In a conference with some of the biggest stadiums in college football, Ryan Field is different, as it is one of the smallest stadiums in college football. Before moving into Ryan Field, the Northwestern Wildcats played many of their games at Soldier Field in Chicago. In the mid 1920s, William A. Dyche, Vice President of Northwestern, led an effort to build a new stadium for the Wildcats. His effort was successful and a new stadium was constructed in 1926 at a cost of $1.425 million. Originally known as Northwestern Stadium, the Wildcats christened the stadium on October 2, 1926 against South Dakota. Later that season, Northwestern Stadium was renamed Dyche Stadium.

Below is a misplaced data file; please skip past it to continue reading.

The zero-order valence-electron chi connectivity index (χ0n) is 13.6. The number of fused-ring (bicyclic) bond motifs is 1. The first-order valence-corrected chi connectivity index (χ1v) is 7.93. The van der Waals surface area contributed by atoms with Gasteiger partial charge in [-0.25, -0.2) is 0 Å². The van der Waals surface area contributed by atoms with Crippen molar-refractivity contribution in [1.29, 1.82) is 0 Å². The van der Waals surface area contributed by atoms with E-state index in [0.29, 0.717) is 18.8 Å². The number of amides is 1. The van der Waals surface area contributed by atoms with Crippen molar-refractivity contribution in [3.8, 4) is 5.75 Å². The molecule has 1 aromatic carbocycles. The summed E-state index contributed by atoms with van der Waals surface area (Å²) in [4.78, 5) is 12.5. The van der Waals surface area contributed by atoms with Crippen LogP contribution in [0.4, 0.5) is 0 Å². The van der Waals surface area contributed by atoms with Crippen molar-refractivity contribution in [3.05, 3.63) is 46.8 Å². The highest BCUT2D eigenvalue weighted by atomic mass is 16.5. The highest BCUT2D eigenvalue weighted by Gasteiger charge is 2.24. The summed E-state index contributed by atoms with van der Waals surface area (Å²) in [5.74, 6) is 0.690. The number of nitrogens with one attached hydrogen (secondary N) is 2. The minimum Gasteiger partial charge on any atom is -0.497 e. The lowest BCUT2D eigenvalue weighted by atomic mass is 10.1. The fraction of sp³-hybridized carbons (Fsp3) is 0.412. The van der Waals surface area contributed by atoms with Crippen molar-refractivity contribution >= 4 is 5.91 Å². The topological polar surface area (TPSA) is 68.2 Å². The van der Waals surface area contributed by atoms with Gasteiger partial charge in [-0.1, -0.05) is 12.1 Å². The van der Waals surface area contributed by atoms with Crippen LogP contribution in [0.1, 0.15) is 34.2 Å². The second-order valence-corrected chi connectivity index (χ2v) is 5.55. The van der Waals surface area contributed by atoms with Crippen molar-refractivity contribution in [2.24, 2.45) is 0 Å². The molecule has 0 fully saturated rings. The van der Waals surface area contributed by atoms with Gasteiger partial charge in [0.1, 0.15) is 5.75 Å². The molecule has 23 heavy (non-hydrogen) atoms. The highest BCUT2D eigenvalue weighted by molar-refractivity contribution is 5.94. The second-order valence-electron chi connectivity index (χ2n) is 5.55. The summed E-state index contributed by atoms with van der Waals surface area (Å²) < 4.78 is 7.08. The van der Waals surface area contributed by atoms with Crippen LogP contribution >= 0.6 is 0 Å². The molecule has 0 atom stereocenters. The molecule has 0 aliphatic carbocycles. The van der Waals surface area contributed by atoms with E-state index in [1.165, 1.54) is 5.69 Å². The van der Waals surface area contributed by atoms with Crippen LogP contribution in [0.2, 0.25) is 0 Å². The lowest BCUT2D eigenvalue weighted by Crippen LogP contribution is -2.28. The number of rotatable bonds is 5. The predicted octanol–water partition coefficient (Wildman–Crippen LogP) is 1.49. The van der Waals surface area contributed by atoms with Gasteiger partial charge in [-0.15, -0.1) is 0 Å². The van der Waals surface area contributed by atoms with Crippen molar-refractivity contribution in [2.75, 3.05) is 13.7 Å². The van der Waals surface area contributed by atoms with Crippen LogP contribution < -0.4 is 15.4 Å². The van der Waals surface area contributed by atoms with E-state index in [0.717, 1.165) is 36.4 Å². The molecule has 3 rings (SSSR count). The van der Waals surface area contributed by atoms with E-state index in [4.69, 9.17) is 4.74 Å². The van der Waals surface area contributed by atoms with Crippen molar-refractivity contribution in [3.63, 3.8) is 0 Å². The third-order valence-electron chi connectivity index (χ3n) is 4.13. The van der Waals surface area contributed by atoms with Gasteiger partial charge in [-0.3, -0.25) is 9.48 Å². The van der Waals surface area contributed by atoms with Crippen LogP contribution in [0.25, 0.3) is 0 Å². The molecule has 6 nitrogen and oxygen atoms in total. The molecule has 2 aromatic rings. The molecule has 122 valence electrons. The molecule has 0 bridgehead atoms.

Only two additions have been completed at the stadium since its opening. In 1949, the stadium was enclosed in the south endzone giving the stadium its horseshoe look. Prior to the start of the 1961 season a press box and second deck was added. Tartan Turf replaced the natural grass playing field in 1973. It was replaced with grass in 1997. Dyche Stadium was renamed Ryan Field in 1997 when the press box was renovated and expanded to include the stadium club. A new endzone facility was also completed to house locker and equipment rooms on the north endzone. Today, Ryan Field has a capacity of 49,256. One unique feature of Ryan Field is the large bronze wildcat mounted behind the south end zone. The stadium has no permanent lights for night games.